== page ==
The above letter, posted by Megan Raposa and Dana Ferguson in a bombshell article yesterday, went out to home-school parents from Tri-Valley superintendent Mike Lodmel inviting them to bring their kids to Tri-Valley for just one day, September 29, to boost their school’s official enrollment and funding. In return for the $3,120 in state aid that each child’s one-day enrollment would bring to Tri-Valley, Lodmel promised each child a new laptop.

The letter doesn’t specify what kind of laptop, but at $3,120 per student, the home schoolers wouldn’t have had to settle for Chromebooks from Wal-Mart. Tri-Valley could have split the money 50-50 and bought these one-day students top-flight Macbook Airs.

Could have. The press and the state got wind of Tri-Valley’s scheme, and the kaibosh swiftly ensued. Governor Dennis Daugaard’s office called Tri-Valley’s free-laptop-for-one-day-of-school offer “a tactic to try to scam the state funding formula.” The Governor booted Lodmel from the state school finance accountability board to which Daugaard appointed Lodmel last year, and his spokesman Tony Venhuizen signaled we’ll see legislation to prevent any such future scam. Rep. Sue Peterson (R-13/Sioux Falls) said Tri-Valley tried to “blatantly defraud the state and the taxpayers” with this “act of bad faith” and “breach of ethics.” Attorney General Marty Jackley is checking the law books.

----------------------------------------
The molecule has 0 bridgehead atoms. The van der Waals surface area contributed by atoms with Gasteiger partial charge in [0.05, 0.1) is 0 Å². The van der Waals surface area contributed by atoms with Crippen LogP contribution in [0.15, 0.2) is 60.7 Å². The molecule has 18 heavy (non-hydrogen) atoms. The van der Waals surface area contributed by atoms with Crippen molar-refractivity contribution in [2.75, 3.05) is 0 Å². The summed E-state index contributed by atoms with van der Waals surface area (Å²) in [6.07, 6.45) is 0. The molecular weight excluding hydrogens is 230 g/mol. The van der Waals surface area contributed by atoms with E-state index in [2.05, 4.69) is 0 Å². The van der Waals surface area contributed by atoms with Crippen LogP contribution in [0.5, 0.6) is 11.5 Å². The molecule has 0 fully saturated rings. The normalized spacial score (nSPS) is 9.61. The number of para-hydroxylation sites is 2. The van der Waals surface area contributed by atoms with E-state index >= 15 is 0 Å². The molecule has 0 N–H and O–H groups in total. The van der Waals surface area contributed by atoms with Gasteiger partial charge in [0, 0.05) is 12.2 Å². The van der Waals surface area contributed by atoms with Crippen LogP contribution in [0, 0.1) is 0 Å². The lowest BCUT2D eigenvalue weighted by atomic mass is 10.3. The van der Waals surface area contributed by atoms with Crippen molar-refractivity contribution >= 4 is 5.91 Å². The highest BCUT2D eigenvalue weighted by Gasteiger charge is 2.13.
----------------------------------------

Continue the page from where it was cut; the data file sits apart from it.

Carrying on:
Lodmel told the press yesterday, “We’re just going to drop it.” Now we’ll see if Tri-Valley feels the need to drop their superintendent.


7 Responses to Tri-Valley Offers Homeschoolers Free Laptops to Pad Enrollment

  1. mike from iowa

    Ah, Daugaard. If there is one thing this guv knows it would be educational scams,imho.

  2. Richard Schriever

    Get rid of the Super? Wouldn’t that be an issue for the school BOARD? And wouldn’t the TV school BOARD would have been in on this scam as well – seeing as how it would have involved a possibly substantial funds outlay.

  3. Donald Pay